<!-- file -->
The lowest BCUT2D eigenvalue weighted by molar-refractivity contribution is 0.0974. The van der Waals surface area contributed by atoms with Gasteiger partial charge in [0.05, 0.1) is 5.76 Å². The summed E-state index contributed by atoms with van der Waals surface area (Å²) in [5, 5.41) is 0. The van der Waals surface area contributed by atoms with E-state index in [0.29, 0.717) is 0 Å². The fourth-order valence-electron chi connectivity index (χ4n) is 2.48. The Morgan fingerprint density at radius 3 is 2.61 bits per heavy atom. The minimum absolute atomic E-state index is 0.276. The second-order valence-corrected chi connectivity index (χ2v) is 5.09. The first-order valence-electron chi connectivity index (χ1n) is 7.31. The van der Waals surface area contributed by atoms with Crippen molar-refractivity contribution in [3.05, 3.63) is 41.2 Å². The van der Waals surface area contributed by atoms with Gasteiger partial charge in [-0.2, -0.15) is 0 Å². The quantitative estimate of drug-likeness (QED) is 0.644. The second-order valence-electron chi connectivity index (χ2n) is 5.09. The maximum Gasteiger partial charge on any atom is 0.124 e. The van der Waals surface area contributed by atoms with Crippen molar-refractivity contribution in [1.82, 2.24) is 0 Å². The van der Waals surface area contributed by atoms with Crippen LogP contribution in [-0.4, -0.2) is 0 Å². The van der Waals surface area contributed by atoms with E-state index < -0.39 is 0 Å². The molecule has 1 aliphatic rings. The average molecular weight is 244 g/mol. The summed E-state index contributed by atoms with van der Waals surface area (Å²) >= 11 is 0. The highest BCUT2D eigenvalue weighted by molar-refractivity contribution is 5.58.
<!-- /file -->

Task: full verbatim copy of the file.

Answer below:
The lowest BCUT2D eigenvalue weighted by molar-refractivity contribution is 0.0974. The van der Waals surface area contributed by atoms with Gasteiger partial charge in [0.05, 0.1) is 5.76 Å². The summed E-state index contributed by atoms with van der Waals surface area (Å²) in [5, 5.41) is 0. The van der Waals surface area contributed by atoms with E-state index in [0.29, 0.717) is 0 Å². The fourth-order valence-electron chi connectivity index (χ4n) is 2.48. The Morgan fingerprint density at radius 3 is 2.61 bits per heavy atom. The minimum absolute atomic E-state index is 0.276. The second-order valence-corrected chi connectivity index (χ2v) is 5.09. The first-order valence-electron chi connectivity index (χ1n) is 7.31. The van der Waals surface area contributed by atoms with Crippen molar-refractivity contribution in [3.05, 3.63) is 41.2 Å². The van der Waals surface area contributed by atoms with Gasteiger partial charge in [-0.2, -0.15) is 0 Å². The quantitative estimate of drug-likeness (QED) is 0.644. The second-order valence-electron chi connectivity index (χ2n) is 5.09. The maximum Gasteiger partial charge on any atom is 0.124 e. The van der Waals surface area contributed by atoms with Crippen molar-refractivity contribution in [1.82, 2.24) is 0 Å². The van der Waals surface area contributed by atoms with Crippen LogP contribution in [-0.4, -0.2) is 0 Å². The van der Waals surface area contributed by atoms with E-state index < -0.39 is 0 Å². The molecule has 1 aliphatic rings. The average molecular weight is 244 g/mol. The summed E-state index contributed by atoms with van der Waals surface area (Å²) >= 11 is 0. The highest BCUT2D eigenvalue weighted by molar-refractivity contribution is 5.58.